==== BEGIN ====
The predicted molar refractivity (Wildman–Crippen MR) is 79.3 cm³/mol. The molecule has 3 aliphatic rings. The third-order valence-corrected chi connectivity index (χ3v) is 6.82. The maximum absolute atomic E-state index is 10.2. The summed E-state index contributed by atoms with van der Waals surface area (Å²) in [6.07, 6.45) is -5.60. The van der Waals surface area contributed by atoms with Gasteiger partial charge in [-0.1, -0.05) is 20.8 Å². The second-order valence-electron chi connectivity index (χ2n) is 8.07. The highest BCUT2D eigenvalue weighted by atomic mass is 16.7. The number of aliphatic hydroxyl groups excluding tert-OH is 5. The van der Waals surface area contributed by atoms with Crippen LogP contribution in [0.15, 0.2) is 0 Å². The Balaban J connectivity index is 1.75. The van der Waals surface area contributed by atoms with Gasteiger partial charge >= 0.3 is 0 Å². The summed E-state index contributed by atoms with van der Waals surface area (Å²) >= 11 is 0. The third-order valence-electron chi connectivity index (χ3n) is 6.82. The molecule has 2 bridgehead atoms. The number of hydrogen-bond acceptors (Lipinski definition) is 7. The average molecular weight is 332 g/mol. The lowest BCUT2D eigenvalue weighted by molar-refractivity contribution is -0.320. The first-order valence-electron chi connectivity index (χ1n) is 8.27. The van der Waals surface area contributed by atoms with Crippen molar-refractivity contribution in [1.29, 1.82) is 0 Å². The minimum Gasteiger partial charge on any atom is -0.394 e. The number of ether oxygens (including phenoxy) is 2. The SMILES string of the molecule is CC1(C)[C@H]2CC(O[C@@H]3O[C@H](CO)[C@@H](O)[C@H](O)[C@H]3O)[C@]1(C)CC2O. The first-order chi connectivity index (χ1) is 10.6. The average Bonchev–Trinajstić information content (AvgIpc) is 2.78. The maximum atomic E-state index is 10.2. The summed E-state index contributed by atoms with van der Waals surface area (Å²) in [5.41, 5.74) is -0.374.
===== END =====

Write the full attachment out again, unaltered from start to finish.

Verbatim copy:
The predicted molar refractivity (Wildman–Crippen MR) is 79.3 cm³/mol. The molecule has 3 aliphatic rings. The third-order valence-corrected chi connectivity index (χ3v) is 6.82. The maximum absolute atomic E-state index is 10.2. The summed E-state index contributed by atoms with van der Waals surface area (Å²) in [6.07, 6.45) is -5.60. The van der Waals surface area contributed by atoms with Gasteiger partial charge in [-0.1, -0.05) is 20.8 Å². The second-order valence-electron chi connectivity index (χ2n) is 8.07. The highest BCUT2D eigenvalue weighted by atomic mass is 16.7. The number of aliphatic hydroxyl groups excluding tert-OH is 5. The van der Waals surface area contributed by atoms with Crippen LogP contribution in [0.15, 0.2) is 0 Å². The Balaban J connectivity index is 1.75. The van der Waals surface area contributed by atoms with Gasteiger partial charge >= 0.3 is 0 Å². The summed E-state index contributed by atoms with van der Waals surface area (Å²) >= 11 is 0. The third-order valence-electron chi connectivity index (χ3n) is 6.82. The molecule has 2 bridgehead atoms. The number of hydrogen-bond acceptors (Lipinski definition) is 7. The average molecular weight is 332 g/mol. The lowest BCUT2D eigenvalue weighted by molar-refractivity contribution is -0.320. The first-order valence-electron chi connectivity index (χ1n) is 8.27. The van der Waals surface area contributed by atoms with Crippen molar-refractivity contribution in [1.29, 1.82) is 0 Å². The minimum Gasteiger partial charge on any atom is -0.394 e. The number of ether oxygens (including phenoxy) is 2. The SMILES string of the molecule is CC1(C)[C@H]2CC(O[C@@H]3O[C@H](CO)[C@@H](O)[C@H](O)[C@H]3O)[C@]1(C)CC2O. The first-order chi connectivity index (χ1) is 10.6. The average Bonchev–Trinajstić information content (AvgIpc) is 2.78. The maximum atomic E-state index is 10.2. The summed E-state index contributed by atoms with van der Waals surface area (Å²) in [5.41, 5.74) is -0.374.